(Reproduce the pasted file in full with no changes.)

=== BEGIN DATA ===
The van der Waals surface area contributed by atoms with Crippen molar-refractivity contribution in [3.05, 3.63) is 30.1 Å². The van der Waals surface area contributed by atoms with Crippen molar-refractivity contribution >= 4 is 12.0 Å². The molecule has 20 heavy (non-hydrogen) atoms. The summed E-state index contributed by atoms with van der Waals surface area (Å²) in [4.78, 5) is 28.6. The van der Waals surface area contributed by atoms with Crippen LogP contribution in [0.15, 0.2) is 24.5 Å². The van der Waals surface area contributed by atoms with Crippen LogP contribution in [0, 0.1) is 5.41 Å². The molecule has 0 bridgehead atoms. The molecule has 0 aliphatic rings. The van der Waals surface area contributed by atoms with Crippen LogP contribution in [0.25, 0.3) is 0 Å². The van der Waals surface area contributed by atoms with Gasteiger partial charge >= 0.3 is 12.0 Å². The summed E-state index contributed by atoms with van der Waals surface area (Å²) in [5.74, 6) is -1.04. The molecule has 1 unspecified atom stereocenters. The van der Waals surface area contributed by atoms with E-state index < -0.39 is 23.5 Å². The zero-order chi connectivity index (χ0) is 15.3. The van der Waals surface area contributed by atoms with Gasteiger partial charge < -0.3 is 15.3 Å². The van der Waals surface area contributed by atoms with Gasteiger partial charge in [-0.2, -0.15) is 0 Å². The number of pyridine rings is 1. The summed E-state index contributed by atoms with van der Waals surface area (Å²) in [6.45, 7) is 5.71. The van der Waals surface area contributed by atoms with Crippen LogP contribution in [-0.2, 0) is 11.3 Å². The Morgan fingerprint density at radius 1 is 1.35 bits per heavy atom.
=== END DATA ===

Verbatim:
The van der Waals surface area contributed by atoms with Crippen molar-refractivity contribution in [3.05, 3.63) is 30.1 Å². The van der Waals surface area contributed by atoms with Crippen molar-refractivity contribution >= 4 is 12.0 Å². The molecule has 20 heavy (non-hydrogen) atoms. The summed E-state index contributed by atoms with van der Waals surface area (Å²) in [4.78, 5) is 28.6. The van der Waals surface area contributed by atoms with Crippen LogP contribution in [0.15, 0.2) is 24.5 Å². The van der Waals surface area contributed by atoms with Crippen LogP contribution in [0, 0.1) is 5.41 Å². The molecule has 0 bridgehead atoms. The molecule has 0 aliphatic rings. The van der Waals surface area contributed by atoms with Crippen LogP contribution in [0.25, 0.3) is 0 Å². The van der Waals surface area contributed by atoms with Gasteiger partial charge >= 0.3 is 12.0 Å². The summed E-state index contributed by atoms with van der Waals surface area (Å²) in [5.74, 6) is -1.04. The molecule has 1 unspecified atom stereocenters. The van der Waals surface area contributed by atoms with E-state index < -0.39 is 23.5 Å². The zero-order chi connectivity index (χ0) is 15.3. The van der Waals surface area contributed by atoms with Gasteiger partial charge < -0.3 is 15.3 Å². The van der Waals surface area contributed by atoms with Gasteiger partial charge in [-0.2, -0.15) is 0 Å². The number of pyridine rings is 1. The summed E-state index contributed by atoms with van der Waals surface area (Å²) in [6.45, 7) is 5.71. The van der Waals surface area contributed by atoms with Crippen LogP contribution in [-0.2, 0) is 11.3 Å². The Morgan fingerprint density at radius 1 is 1.35 bits per heavy atom.